According to more recent computer simulations by Quindlen et al. (2015), the deep placement in the skin helps the Pacinian corpuscle to detect stimuli over a large area of the skin, but increases the difficulty to identify their specific location. A refinement of the classical model of Pacinian corpuscle action by Loewenstein and Skalak (1966) is found in Biswas et al. (2014). These authors extended the model to a scalable one taking into account the size variability of the corpuscles, the material properties of the individual capsule layers, and their mass.

There is extensive literature on other mechanosensitive skin receptors, as well, relating firing rate of the nerve fiber to mechanical characteristics of stimulus (indentation force) transformation. An example is the slowly adapting type I afferents (SAI) of the Merkel cell complexes in the basal epidermal layer where skin viscoelastic relaxation was found to be a major contributor to firing rate adaptation upon stimulation by ramp-and-hold indentation (Williams et al. 2010). For the possible active role of epidermal Merkel cells in mechanosensory transduction, see a recent review article by Nakatani et al. (2015).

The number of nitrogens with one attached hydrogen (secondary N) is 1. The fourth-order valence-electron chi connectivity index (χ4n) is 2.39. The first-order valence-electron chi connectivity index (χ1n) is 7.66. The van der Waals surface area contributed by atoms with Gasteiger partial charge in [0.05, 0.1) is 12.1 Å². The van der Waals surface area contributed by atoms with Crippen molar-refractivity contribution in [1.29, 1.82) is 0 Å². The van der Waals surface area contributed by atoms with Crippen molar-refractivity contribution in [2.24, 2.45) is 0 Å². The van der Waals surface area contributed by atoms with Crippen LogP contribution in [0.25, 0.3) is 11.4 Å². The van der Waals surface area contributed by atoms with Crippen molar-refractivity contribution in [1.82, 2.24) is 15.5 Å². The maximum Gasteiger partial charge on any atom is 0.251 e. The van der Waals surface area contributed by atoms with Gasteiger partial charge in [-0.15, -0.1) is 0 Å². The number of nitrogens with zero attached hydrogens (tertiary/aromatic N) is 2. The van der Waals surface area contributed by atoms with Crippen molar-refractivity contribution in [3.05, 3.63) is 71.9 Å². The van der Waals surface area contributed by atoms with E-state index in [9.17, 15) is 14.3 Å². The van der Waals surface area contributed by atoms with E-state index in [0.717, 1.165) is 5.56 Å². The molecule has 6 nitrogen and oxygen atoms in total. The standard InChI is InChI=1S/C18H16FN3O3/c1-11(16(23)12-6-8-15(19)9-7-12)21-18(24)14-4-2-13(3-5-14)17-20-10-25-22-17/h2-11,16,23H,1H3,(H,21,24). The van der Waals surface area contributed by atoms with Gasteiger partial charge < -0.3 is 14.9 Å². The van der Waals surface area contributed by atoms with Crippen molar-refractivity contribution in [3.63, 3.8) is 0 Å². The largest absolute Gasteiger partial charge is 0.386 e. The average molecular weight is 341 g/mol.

Arthropod strain sensors


Chapman et al. (1979) studied the role of viscoelastic coupling in sensory adaptation of campaniform sensilla. These are highly sensitive mechanoreceptors embedded in the insect exoskeleton and measuring cuticular strain (Fig. 2c). Though not quite applying the natural way of stimulation, these authors studied the time-dependent mechanical coupling of the stimulus by indenting the sensillum cap at various frequencies between 3 mHz and 100 Hz. Typically, the sensilla were rate-sensitive and stiffened with increasing frequency (some behaved purely elastically) and their discharge frequency increased with forcing frequency. The authors conclude that cap compliance exerts a mild filtering effect in case of the viscoelastic caps, but does not affect the decline of the nervous response (adaptation) in case of the purely elastic ones.